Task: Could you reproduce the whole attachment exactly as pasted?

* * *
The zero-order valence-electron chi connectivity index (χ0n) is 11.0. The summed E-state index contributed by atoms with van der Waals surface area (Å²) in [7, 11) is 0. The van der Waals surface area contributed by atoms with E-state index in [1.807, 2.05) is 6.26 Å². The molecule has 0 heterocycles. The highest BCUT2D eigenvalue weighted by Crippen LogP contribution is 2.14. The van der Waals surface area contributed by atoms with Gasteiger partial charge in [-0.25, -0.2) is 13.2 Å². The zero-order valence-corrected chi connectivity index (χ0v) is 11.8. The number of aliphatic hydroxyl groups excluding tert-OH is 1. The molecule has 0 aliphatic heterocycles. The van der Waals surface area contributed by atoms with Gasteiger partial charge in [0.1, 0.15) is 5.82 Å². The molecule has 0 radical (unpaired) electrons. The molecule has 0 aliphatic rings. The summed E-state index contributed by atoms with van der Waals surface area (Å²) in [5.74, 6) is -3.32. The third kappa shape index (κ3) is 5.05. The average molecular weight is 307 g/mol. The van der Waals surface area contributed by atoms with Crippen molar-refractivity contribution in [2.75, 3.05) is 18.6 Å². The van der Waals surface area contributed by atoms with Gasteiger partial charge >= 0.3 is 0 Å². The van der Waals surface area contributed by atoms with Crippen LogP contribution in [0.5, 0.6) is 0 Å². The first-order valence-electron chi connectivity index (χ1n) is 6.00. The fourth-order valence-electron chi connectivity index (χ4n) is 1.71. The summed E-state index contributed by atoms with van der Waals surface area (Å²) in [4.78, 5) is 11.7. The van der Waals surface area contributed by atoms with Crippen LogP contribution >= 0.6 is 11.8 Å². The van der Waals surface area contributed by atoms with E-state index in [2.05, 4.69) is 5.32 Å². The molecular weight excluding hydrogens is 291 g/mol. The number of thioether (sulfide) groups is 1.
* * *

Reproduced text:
The zero-order valence-electron chi connectivity index (χ0n) is 11.0. The summed E-state index contributed by atoms with van der Waals surface area (Å²) in [7, 11) is 0. The van der Waals surface area contributed by atoms with E-state index in [1.807, 2.05) is 6.26 Å². The molecule has 0 heterocycles. The highest BCUT2D eigenvalue weighted by Crippen LogP contribution is 2.14. The van der Waals surface area contributed by atoms with Gasteiger partial charge in [-0.25, -0.2) is 13.2 Å². The zero-order valence-corrected chi connectivity index (χ0v) is 11.8. The number of aliphatic hydroxyl groups excluding tert-OH is 1. The molecule has 0 aliphatic heterocycles. The van der Waals surface area contributed by atoms with Gasteiger partial charge in [0.1, 0.15) is 5.82 Å². The molecule has 0 radical (unpaired) electrons. The molecule has 0 aliphatic rings. The summed E-state index contributed by atoms with van der Waals surface area (Å²) in [5.74, 6) is -3.32. The third kappa shape index (κ3) is 5.05. The average molecular weight is 307 g/mol. The van der Waals surface area contributed by atoms with Crippen molar-refractivity contribution in [2.75, 3.05) is 18.6 Å². The van der Waals surface area contributed by atoms with Gasteiger partial charge >= 0.3 is 0 Å². The van der Waals surface area contributed by atoms with Crippen LogP contribution in [0.5, 0.6) is 0 Å². The first-order valence-electron chi connectivity index (χ1n) is 6.00. The fourth-order valence-electron chi connectivity index (χ4n) is 1.71. The summed E-state index contributed by atoms with van der Waals surface area (Å²) in [4.78, 5) is 11.7. The van der Waals surface area contributed by atoms with Crippen LogP contribution >= 0.6 is 11.8 Å². The van der Waals surface area contributed by atoms with E-state index in [2.05, 4.69) is 5.32 Å². The molecular weight excluding hydrogens is 291 g/mol. The number of thioether (sulfide) groups is 1.